Friday, October 23, 2020

Mount Dana

Mount Lyell rising above the High Sierra
6 miles round trip, 3150 feet elevation gain
Difficulty: Strenuous
Access: Paved road to trailhead, Yosemite National Park entrance fee required

The second highest peak in California's Yosemite National Park delivers unparalleled views of the High Sierra and the deserts of the Great Basin. This is a hike with extraordinary views but it is also a demanding one, tackling this summit near Tioga Pass with incredibly steep grades and stretches of trail that may require rock scrambling. The reward is a panorama of Mono Lake and Tuolumne Meadows, the Great Basin Desert and the High Sierra. Views are excellent throughout the steep and challenging ascent; although a daunting peak, Mount Dana is also a rare chance to reach such a lofty viewpoint from an easily accessible high elevation pass. Serious hikers will find this to be one of the best hikes in what is perhaps America's most famous national park.

As this hike visits the second highest point in Yosemite National Park, it can be challenging for visitors coming from lower elevations. The trailhead is already at nearly 10000 feet and the summit of Mount Dana is at a lofty 13061 feet: be sure to watch for signs of altitude sickness and descend to lower elevations if you feel headache or nausea. Additionally, check the weather before coming: this hike is entirely through open, exposed alpine terrain and is extremely dangerous during thunderstorms. The extent of the exposure and the challenging terrain makes it nearly impossible to beat a quick retreat in case of a storm, so do not stay on the mountain's upper slopes if a storm even seems to threaten. The trail itself is a brutally steep ascent, with only one brief respite a little over halfway through the climb.

I hiked Mount Dana during an August visit to Yosemite National Park. The trailhead is at Tioga Pass, on the eastern boundary of Yosemite National Park; from Yosemite Valley, one can reach the trailhead by following CA Highway 140 west and then turning onto Big Oak Flat Road to head towards Highway 120. At the junction with Tioga Road at Crane Flat, turn right and follow Tioga Road 48 miles to a parking lot on the left side of the road just before the entrance station at Tioga Pass. Park here, cross the road at the entrance station and find an unmarked path leading off from the "Authorized Vehicles Only" parking area on the east side of the entrance station: this marks the start of the hike to Mount Dana.

This unmarked and largely unmaintained path started out by crossing the flat saddle of Tioga Pass, cutting through a mix of forest and meadows, with partial views of Mammoth Peak and the Kuna Crest. The trail passed by two small ponds in the broad and flat area of Tioga Pass; Tioga Peak rose above the pond to the north, while a steep cliff on the western slopes of Mount Dana rose straight ahead.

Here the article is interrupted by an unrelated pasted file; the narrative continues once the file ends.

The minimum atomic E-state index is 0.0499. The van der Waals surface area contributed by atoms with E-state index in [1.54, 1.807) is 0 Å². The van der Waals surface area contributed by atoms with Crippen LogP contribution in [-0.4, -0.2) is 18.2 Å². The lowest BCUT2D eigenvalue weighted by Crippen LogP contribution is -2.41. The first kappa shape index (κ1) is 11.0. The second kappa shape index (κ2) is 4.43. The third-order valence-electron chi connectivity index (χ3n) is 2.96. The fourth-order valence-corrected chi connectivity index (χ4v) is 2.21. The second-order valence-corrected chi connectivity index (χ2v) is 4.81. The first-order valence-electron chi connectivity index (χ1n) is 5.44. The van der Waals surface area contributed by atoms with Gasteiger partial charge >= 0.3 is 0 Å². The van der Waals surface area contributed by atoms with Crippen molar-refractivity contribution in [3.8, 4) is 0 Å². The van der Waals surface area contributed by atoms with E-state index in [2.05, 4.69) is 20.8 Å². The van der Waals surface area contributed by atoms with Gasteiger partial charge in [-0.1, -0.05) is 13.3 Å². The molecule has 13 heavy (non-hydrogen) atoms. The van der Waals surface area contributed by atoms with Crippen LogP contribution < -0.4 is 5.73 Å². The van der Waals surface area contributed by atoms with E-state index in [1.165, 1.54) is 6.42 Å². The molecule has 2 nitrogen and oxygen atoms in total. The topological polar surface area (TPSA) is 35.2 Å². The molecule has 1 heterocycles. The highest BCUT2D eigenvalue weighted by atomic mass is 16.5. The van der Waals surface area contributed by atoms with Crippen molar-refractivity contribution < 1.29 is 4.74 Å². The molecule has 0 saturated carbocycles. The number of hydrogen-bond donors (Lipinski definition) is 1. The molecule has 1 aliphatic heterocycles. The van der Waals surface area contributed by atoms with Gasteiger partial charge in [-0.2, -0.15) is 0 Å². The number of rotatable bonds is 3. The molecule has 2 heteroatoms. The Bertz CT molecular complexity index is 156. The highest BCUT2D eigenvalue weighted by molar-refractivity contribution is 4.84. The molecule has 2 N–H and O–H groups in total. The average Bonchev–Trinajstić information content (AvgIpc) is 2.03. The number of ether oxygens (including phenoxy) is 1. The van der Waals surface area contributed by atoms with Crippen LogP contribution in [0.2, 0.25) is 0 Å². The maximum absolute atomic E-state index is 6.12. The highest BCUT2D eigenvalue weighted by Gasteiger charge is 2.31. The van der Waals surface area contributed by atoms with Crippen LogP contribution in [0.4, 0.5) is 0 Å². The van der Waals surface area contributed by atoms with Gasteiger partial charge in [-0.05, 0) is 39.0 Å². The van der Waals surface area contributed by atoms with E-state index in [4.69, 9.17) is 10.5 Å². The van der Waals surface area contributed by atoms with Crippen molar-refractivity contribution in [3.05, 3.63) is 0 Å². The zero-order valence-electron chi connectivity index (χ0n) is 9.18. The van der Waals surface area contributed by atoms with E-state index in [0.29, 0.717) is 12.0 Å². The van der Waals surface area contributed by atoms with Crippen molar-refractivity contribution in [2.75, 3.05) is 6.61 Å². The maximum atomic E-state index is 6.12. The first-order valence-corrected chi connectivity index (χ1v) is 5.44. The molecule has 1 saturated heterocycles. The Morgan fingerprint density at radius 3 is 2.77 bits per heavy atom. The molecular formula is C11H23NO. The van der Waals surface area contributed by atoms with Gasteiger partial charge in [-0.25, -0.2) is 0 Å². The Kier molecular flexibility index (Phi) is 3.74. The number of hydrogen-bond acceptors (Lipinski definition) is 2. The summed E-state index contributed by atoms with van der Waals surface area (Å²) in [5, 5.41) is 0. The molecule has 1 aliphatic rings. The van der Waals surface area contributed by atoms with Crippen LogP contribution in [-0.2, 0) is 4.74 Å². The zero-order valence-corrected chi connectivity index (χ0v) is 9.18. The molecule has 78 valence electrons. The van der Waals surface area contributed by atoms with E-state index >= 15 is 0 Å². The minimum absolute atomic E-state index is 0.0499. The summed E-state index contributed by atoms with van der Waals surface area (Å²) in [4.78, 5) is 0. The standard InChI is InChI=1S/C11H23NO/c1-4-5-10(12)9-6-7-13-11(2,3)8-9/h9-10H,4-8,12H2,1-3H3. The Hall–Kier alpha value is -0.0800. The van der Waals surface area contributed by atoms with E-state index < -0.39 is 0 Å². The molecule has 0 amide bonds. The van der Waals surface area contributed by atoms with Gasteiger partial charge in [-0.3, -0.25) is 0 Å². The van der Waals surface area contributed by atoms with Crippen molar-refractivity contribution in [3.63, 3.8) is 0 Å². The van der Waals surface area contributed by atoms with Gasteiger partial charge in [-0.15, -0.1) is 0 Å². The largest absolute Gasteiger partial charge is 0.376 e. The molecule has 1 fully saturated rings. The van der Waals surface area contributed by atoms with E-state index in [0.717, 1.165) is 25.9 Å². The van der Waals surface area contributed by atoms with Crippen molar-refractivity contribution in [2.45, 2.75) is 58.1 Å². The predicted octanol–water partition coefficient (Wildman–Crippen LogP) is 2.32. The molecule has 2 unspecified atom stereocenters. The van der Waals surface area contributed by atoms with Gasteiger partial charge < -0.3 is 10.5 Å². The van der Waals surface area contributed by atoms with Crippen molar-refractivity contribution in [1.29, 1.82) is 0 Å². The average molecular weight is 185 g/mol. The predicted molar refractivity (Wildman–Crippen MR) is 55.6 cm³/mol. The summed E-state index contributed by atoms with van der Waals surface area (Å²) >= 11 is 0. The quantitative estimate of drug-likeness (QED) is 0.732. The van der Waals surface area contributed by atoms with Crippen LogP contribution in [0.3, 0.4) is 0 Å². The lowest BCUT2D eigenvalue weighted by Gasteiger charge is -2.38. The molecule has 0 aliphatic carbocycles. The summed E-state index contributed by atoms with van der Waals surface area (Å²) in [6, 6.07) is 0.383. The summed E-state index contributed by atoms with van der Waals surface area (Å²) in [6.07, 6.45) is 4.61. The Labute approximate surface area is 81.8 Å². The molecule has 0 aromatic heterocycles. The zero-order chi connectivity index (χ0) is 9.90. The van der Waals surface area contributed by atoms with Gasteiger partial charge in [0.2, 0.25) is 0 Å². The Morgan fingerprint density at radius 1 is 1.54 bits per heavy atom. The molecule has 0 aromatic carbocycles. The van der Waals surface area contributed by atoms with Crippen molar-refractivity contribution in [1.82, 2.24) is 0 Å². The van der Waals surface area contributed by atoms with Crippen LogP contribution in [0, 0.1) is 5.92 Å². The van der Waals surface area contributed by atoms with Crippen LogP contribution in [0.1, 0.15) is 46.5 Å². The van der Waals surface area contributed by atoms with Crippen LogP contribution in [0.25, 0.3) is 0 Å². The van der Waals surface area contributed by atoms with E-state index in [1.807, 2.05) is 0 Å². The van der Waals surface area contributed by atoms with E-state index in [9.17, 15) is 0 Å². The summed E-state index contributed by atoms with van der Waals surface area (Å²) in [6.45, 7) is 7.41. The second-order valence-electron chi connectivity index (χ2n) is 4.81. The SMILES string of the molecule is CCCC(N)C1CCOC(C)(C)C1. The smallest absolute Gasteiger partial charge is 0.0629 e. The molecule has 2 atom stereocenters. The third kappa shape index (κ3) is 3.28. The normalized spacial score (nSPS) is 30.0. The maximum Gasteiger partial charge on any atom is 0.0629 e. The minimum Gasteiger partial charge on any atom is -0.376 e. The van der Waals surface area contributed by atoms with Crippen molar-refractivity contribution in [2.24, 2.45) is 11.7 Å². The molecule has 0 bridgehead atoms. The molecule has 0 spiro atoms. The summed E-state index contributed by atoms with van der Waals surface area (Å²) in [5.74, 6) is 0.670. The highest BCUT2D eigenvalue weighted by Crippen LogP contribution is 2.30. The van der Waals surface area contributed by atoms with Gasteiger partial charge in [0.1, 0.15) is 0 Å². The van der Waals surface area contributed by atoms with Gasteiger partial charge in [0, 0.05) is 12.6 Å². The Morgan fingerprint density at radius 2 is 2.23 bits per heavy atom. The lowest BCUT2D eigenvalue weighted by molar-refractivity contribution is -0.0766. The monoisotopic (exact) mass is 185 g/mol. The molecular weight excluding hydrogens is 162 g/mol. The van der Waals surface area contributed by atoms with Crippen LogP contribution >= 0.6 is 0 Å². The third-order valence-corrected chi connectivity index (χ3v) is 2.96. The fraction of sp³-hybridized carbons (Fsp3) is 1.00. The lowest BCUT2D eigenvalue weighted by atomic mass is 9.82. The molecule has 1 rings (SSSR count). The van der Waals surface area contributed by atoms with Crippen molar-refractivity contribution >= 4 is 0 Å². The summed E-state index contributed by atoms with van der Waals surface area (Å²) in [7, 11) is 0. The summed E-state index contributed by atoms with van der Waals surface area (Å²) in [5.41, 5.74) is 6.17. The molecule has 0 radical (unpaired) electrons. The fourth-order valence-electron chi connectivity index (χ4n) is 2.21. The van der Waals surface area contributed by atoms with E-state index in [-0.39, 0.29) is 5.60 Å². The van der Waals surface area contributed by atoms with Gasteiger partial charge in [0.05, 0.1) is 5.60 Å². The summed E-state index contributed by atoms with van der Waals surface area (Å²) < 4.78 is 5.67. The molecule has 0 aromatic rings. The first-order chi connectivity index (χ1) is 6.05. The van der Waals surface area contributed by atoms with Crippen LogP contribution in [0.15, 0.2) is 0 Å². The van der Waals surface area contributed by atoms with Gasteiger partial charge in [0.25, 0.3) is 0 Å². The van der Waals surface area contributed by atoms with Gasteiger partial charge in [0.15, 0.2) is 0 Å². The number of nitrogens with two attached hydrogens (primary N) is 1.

Tioga Pass pond
After passing the two ponds, the trail began a short initial ascent out of the low point of Tioga Pass, climbing through small meadows ringed by trees and dotted with boulders and wildflowers. After a short stretch of ascent, the trail leveled out as it approached the base of the cliffs and talus slopes of Mount Dana and began heading to the southeast as it contoured along the lower slopes of the mountain.

Meadows at Tioga Pass
After a brief interlude with a gentler grade, the trail made a sharp left turn, ascending steeply into a cavity behind the large cliff defining Dana's western flank. The trail was quite rocky as it made its way rapidly uphill through meadows of late-blooming lupine. Views of Dana Meadows below quickly opened up, with sweeping views of Mammoth Peak and the Kuna Crest rising nearby and the peaks of the Cathedral Range farther in the distance. Gaylor Peak rose on the other side of Tioga Pass.

Kuna Crest and Cathedral Range rising over Tioga Pass
The ascent was very steep. I passed the treeline; soon afterwards, the meadows thinned out and the landscape became dominated by rock. The trail became progressively rockier and progressively steeper, soon turning slightly to the right as it climbed out of what had been a more vegetated chute into barren slopes of broken metamorphic rock. The high slopes above looked far away and the thin air literally took my breath away. I saw high ridges to both my left and right during the ascent; the ridge of the left is the top of the cliff that I saw from the trailhead and is much lower than the level of the midway plateau that I was aiming for, while the ridge to the right- which looked higher- was actually that plateau.

After substantial exertion, I arrived at a plateau just over halfway through the ascent. Marked by a massive cairn, the trail leveled out here for a stretch as it crossed a broad, grassy bench on the high slopes of Mount Dana. Mount Dana's true summit now rose ahead, a massive pyramid of metamorphic rock that was still 1400 feet above where I stood.

Mount Dana's summit from the plateau
With this brief break from climbing came expansive new views. Mammoth Peak and the Kuna Crest were again visible to the south, but now they were joined by the glacier-coated dark rock spires of Mounts Maclure, Lyell, and Rodgers. 

Mount Lyell rises from behind the Kuna Crest
The next 0.3 miles ascended at a more moderate grade, making for pleasant hiking as I crossed this alpine tundra landscape with remarkable views. Wildflowers were still blooming here, but plants that had adapted to this harsh environment grew smaller and stayed close to the ground to avoid the high winds that buffet the mountain's upper slopes. I found pockets of blooming lupine and stonecrop and I also saw marmots, the hardy alpine groundhogs that manage to survive in this seemingly barren alpine landscape.